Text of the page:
Boise, Idaho (AP) — Idaho wildlife officials say they are
prepared to manage gray wolves and open the state’s first hunting
season on the predators as early as next fall.
But they are also skeptical they’ll get the chance any time soon
considering the threat of potential lawsuits and next week’s shift
in presidential power.
The federal Interior Department announced Wednesday that the
wolves would be removed from the endangered species list in Idaho
and Montana. The decision gives those states the responsibility for
managing wolves under plans already approved by the U.S. Fish and
Wildlife Service, starting in mid-February.
Jim Unsworth, deputy director of the Idaho Department of Fish
and Game, said he expects the government’s latest attempt to remove
federal protection from the wolves will be stalled by more legal
wrangling in the federal courts.
Unsworth, speaking Wednesday to the state Senate Resources and
Environment Committee, said the ruling could also be suspended when
President-elect Barack Obama takes over later this month.
“We’ve got a new administration and a lot of lawsuits in front
of us,” Nate Fisher, administrator for the state Office of Species
Conservation, told lawmakers.
The federal government has tried previously to remove wolves in
the region from the endangered list and turn management authority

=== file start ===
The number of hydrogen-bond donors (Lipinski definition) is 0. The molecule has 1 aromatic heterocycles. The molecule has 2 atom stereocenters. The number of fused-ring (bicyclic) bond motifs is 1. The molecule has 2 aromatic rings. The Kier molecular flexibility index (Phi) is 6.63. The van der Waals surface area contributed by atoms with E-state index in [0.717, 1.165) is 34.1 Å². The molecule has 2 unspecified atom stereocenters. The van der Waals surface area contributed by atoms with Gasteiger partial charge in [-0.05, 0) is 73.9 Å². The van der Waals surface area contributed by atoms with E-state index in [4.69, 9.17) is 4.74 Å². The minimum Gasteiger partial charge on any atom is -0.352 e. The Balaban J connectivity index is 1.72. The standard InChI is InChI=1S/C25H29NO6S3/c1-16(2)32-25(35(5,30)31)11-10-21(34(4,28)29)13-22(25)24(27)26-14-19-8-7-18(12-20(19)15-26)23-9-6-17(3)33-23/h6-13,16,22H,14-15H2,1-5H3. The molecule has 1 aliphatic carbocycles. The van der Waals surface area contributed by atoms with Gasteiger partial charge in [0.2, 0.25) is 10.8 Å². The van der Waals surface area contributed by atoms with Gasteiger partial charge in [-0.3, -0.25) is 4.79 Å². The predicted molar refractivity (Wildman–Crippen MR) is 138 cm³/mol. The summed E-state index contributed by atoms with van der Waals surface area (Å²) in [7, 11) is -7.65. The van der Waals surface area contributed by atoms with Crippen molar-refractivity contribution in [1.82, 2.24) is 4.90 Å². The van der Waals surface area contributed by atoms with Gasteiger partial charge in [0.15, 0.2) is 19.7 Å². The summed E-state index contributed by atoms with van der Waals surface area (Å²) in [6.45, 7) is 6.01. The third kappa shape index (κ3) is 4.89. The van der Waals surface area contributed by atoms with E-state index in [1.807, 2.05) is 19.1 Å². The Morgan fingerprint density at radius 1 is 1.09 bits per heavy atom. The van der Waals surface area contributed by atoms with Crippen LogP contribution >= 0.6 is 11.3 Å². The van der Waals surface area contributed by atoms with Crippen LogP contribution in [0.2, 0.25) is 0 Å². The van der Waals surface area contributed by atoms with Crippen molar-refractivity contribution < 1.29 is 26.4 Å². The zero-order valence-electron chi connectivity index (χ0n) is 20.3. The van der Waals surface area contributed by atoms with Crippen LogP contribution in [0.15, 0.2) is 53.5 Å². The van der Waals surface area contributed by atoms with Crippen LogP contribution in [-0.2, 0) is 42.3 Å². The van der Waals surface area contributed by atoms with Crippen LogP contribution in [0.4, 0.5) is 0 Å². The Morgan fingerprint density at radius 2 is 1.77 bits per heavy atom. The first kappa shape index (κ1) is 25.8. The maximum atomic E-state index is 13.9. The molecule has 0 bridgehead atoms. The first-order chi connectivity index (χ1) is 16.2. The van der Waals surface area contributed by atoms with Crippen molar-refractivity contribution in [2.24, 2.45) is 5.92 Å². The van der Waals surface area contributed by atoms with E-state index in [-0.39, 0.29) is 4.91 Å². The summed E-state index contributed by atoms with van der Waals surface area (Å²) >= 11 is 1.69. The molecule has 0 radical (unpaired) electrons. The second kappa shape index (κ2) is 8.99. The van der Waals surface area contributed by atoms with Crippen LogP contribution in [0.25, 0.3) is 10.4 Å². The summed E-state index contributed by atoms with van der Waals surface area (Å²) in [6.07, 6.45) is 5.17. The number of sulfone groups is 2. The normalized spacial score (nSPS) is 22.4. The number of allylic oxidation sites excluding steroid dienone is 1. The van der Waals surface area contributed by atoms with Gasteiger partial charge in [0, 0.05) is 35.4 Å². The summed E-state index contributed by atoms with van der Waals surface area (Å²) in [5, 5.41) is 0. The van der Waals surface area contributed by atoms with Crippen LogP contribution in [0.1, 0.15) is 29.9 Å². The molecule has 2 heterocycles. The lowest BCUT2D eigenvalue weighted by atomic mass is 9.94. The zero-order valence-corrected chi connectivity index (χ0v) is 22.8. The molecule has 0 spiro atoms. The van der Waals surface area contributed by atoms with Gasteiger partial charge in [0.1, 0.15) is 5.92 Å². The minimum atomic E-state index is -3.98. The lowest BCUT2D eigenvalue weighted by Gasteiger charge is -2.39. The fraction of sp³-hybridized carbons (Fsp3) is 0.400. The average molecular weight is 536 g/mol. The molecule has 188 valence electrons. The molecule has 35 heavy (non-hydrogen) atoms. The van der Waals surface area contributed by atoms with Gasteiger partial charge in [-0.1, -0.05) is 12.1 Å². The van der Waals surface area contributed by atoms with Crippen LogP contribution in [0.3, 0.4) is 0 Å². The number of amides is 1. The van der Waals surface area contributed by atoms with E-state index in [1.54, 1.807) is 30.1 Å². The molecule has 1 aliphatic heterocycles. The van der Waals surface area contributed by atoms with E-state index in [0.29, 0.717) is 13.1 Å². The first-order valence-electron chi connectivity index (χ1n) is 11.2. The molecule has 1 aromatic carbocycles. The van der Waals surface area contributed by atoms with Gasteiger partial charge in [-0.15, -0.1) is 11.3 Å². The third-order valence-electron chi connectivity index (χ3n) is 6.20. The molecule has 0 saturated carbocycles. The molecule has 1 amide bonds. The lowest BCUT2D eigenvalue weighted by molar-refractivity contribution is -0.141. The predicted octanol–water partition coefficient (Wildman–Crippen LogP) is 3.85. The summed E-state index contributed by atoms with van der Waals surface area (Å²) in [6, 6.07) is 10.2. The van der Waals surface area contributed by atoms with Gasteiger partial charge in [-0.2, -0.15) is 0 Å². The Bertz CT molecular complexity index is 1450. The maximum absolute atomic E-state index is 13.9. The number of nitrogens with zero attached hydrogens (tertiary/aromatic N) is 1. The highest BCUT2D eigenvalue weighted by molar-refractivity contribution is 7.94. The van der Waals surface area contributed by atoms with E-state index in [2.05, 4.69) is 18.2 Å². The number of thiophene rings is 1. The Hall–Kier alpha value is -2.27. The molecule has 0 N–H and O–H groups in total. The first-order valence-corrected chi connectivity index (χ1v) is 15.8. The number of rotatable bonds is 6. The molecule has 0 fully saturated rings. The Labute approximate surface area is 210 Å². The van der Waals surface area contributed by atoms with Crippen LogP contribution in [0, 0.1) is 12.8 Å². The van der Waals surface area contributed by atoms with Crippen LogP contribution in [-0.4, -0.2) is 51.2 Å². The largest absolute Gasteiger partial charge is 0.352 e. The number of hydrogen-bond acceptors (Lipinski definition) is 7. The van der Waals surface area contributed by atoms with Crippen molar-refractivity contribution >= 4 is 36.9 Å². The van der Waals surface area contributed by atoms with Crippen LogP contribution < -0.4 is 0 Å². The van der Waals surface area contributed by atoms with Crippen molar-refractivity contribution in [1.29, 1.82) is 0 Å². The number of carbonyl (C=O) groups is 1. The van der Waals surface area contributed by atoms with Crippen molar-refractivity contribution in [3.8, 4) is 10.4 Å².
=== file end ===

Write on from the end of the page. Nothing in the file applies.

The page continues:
over to the states. But the efforts have been overruled by
About 1,500 wolves in the Northern Rockies were taken off the
list in February 2008. But a federal judge nullified the move in
July, saying state management plans could not guarantee their
recovery was sustainable.
The Northern Rockies wolf population includes all of Montana,
Idaho and Wyoming, the eastern one-third of Washington and Oregon,
and a small part of north-central Utah. The federal decision
supports removing wolves in Montana and Idaho, but not Wyoming,
from the endangered species list.
Still, Idaho’s wolf management plan is not without critics.
Suzanne Stone, spokeswoman for Defenders of Wildlife, said the
state plan doesn’t provide enough guarantees to keep the population
stable. State wildlife officials estimate Idaho has about 700
“I think if they’re going to push forward the same rule as last
time then I see this going back to court,” Stone said.
But Fisher contends Idaho has a robust wolf population,
estimated at more than five times the national requirement for
taking an animal off the endangered species list, and more than
enough protections to keep that population healthy.
“As a state, we believe for the most part wolf recovery is
done,” Fisher said.
Unsworth also told lawmakers that the state still intends to
manage wolf numbers through hunting.
The rules drafted for a 2008 wolf hunt established a season from
Sept. 15 to Dec. 31.
The number of wolves to be killed would depend on the population
in each region and the number of wolves killed for interacting with
livestock. In 2008, as many as 350 wolves were eligible to be